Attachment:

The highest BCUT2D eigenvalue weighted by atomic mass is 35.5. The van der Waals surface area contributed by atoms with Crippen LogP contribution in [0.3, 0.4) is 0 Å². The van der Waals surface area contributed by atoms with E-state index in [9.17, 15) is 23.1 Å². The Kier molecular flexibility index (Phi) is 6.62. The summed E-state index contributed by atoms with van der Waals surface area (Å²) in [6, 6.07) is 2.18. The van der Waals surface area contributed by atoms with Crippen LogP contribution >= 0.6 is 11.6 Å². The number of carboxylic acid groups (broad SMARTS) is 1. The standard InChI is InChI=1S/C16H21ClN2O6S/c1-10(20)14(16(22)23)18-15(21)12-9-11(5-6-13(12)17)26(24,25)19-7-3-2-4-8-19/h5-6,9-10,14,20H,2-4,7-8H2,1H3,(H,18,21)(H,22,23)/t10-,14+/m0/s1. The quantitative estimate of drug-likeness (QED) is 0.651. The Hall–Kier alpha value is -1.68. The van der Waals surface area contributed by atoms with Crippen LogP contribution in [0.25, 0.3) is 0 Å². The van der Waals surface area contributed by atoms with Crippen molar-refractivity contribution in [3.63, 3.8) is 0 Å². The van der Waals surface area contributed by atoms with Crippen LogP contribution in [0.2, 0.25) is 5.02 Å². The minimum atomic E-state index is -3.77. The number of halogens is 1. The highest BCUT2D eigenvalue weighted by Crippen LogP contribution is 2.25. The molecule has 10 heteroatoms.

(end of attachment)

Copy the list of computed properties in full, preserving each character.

The highest BCUT2D eigenvalue weighted by atomic mass is 35.5. The van der Waals surface area contributed by atoms with Crippen LogP contribution in [0.3, 0.4) is 0 Å². The van der Waals surface area contributed by atoms with E-state index in [9.17, 15) is 23.1 Å². The Kier molecular flexibility index (Phi) is 6.62. The summed E-state index contributed by atoms with van der Waals surface area (Å²) in [6, 6.07) is 2.18. The van der Waals surface area contributed by atoms with Crippen LogP contribution >= 0.6 is 11.6 Å². The number of carboxylic acid groups (broad SMARTS) is 1. The standard InChI is InChI=1S/C16H21ClN2O6S/c1-10(20)14(16(22)23)18-15(21)12-9-11(5-6-13(12)17)26(24,25)19-7-3-2-4-8-19/h5-6,9-10,14,20H,2-4,7-8H2,1H3,(H,18,21)(H,22,23)/t10-,14+/m0/s1. The quantitative estimate of drug-likeness (QED) is 0.651. The Hall–Kier alpha value is -1.68. The van der Waals surface area contributed by atoms with Crippen LogP contribution in [0.25, 0.3) is 0 Å². The van der Waals surface area contributed by atoms with Crippen molar-refractivity contribution in [3.63, 3.8) is 0 Å². The van der Waals surface area contributed by atoms with Crippen LogP contribution in [0.2, 0.25) is 5.02 Å². The minimum atomic E-state index is -3.77. The number of halogens is 1. The highest BCUT2D eigenvalue weighted by Crippen LogP contribution is 2.25. The molecule has 10 heteroatoms.